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Studying Delayed Aging More Beneficial than Cancer and Heart Disease Research

Update Date: Oct 07, 2013 04:02 PM EDT

In a new report, researchers are suggesting that investments in studying delayed aging could be more beneficial for the overall human population than studying cancer and heart disease. According to the research team, if more investments were put into studying delayed aging, more seniors over the age of 65 could live without major disabilities in the future. Since the number of seniors will rise over the next decades, finding new ways to delay aging-related diseases could be the key in promoting longevity.

In this report, the researchers from USC (University of Southern California), Harvard, Columbia, the University of Illinois at Chicago and other facilities stated that if studies focused on delayed aging, the benefits could be huge. The team stated that aging research could lead to a 1.25 percent reduction in age-related diseases. This means that by 2060, there could be 11.7 million more healthy seniors. Even though research into cancers and heart disease are important as well, they will not add vital years for seniors since they will still be considered disabled due to the medications.

"In the last half-century, major life expectancy gains were driven by finding ways to reduce mortality from fatal diseases," said lead author Dana Goldman, Leonard D. Schaeffer Director's Chair at the USC Schaeffer Center for Health Policy and Economics. "But now disabled life expectancy is rising faster than total life expectancy, leaving the number of years that one can expect to live in good health unchanged or diminished. If we can age more slowly, we can delay the onset and progression of many disabling diseases simultaneously."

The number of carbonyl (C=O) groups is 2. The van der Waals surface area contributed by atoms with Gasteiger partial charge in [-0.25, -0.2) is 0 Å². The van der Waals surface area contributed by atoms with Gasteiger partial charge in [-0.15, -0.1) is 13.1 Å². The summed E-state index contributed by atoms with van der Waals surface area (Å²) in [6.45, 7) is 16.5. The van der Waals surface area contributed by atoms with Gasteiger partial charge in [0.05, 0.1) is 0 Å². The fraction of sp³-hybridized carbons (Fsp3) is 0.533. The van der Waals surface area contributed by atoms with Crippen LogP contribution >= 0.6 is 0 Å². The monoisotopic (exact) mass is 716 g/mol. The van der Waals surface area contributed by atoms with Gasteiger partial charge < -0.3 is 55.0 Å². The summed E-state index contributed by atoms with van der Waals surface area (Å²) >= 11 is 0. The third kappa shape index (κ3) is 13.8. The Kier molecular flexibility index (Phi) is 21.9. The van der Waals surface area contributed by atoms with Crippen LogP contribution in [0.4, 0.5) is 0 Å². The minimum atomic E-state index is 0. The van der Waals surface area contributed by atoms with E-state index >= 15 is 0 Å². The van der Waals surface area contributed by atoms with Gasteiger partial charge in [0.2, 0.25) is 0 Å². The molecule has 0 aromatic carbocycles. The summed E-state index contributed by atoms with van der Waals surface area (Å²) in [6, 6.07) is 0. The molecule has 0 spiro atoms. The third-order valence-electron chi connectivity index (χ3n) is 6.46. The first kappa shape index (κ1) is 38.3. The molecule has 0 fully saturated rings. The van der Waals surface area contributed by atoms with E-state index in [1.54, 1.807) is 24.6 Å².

Goldman added, "Shifting the focus of medical investment to delayed aging instead of targeting diseases individually would lead to significant gains in physical health and social engagement. We see extremely large population health benefits, and the benefits will extend to future generations. There are major fiscal challenges, but these are manageable with reasonable policy changes, and the economic value of such a shift is too large to ignore."

The researchers suggested that more research into delayed aging need to start. By 2060, the number of seniors will jump from 43 million in 2010 to 106 million. If a smaller percentage of this new group of seniors were disabled, that would translate to lower health care costs and higher life satisfaction. Their report was published in Health Affairs

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